Still, most economists see little chance of the federal government embracing student loan forgiveness at a time when it is wrestling with a debt crisis.

“For the younger age group, this is the equivalent of being underwater on your mortgage,” said Isabel V. Sawhill, a senior fellow at the Brookings Institution. “... But the problems with just forgiving are the same is in the case of the mortgage story.

“If some people continue to pay their student loans back and other people don’t, the people who are still paying will be very angry and won’t feel like that was fair at all. … And where would you draw the line? Would you say, we are going to do it just for people that are this age or in this situation, but not for others?”

She also said that forgiveness would send a shock wave through the banking system, even though the loans are federally guaranteed.

“I realize no one is feeling particularly sympathetic toward financial institutions these days, but … we do have to worry about the systemic effects.”

At last week’s Occupy Wall Street gathering devoted to student loan debt, few of those engaged in discussing possible demands for reform appeared to be too worried about what the ripple effects might be.

Debate over best approach for reform
The group debated the idea and tossed out alternative solutions like insisting on “reasonable” tuition, abolishing for-profit schools, reforming the current system or even setting up an escrow account for students to pay into until the system is reformed. There was consensus on one issue:  When one person asked if the group considered education to be a “right” or a “privilege,” there was a wave of “twinkle” hand gestures from the crowd (an upward wiggling of fingers) to show that they agreed education was a “right.”

NYU Professor Andrew Ross discusses his Pledge of Refusal idea as a way to get attention to student loan debt at an Occupy Wall Street forum at the public atrium at 60 Wall Street on Oct. 19, 2011.Petra Cahill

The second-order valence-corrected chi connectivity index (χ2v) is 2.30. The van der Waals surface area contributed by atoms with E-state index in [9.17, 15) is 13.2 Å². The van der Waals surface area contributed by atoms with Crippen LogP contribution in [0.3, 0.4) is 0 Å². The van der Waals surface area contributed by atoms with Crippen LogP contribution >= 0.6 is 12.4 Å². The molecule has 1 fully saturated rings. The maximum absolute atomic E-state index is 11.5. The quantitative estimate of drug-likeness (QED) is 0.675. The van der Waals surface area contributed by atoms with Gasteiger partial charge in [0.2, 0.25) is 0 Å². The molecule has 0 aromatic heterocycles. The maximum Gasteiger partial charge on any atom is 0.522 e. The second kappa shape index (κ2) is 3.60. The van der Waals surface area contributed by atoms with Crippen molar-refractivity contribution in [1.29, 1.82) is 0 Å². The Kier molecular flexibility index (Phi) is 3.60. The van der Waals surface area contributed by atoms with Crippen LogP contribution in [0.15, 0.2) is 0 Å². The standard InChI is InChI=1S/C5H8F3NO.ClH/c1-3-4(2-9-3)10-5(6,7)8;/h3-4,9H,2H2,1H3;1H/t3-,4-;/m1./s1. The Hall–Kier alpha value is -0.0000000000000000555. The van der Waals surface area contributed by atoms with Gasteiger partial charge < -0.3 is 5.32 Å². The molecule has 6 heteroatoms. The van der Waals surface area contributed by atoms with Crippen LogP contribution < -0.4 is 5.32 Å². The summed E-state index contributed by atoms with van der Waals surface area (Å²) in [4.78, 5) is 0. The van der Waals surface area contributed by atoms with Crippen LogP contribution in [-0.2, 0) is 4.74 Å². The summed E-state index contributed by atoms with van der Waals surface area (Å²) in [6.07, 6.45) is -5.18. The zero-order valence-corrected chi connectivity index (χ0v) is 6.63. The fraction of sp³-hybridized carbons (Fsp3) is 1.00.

The broad appeal of the movement was illustrated by one passer-by who stopped to listen to the discussion.

“I married someone who had student loan debt, so by default that’s become part of my life now,” said David Solomon, wearing a button-down shirt and raincoat.

Solomon, a 27-year-old who works in tech support and lives in Sunset Park, Brooklyn, said he and his wife met at New York University, where they both went as undergrads. His tuition was paid for, but his wife took out student loans to pay for school.  They currently pay about $400 a month in loan fees on her $150,000 in debt because they had worked out some deferments, but he said that will rise to approximately $1,100 a month by September 2012.

“She had been interested in getting a house and we looked at the numbers,” said Solomon. “But that’s just not going to happen — not anytime soon, at least.”

Solomon indicated he wasn’t ready to take to the streets just yet, but he believes the “Occupy” protest has seized upon an issue that has not been taken seriously, despite the adverse impact it is having on so many lives.

“I haven’t been to any of the Wall Street stuff yet, (but) this seems very interesting," he said. "The portrayal I’ve seen so far in the media, to be honest, is that it’s just a bunch of dirty hippies who don’t know anything. That is obviously not the case. There are people here having an intelligent discussion about a problem, and they know what they are talking about.”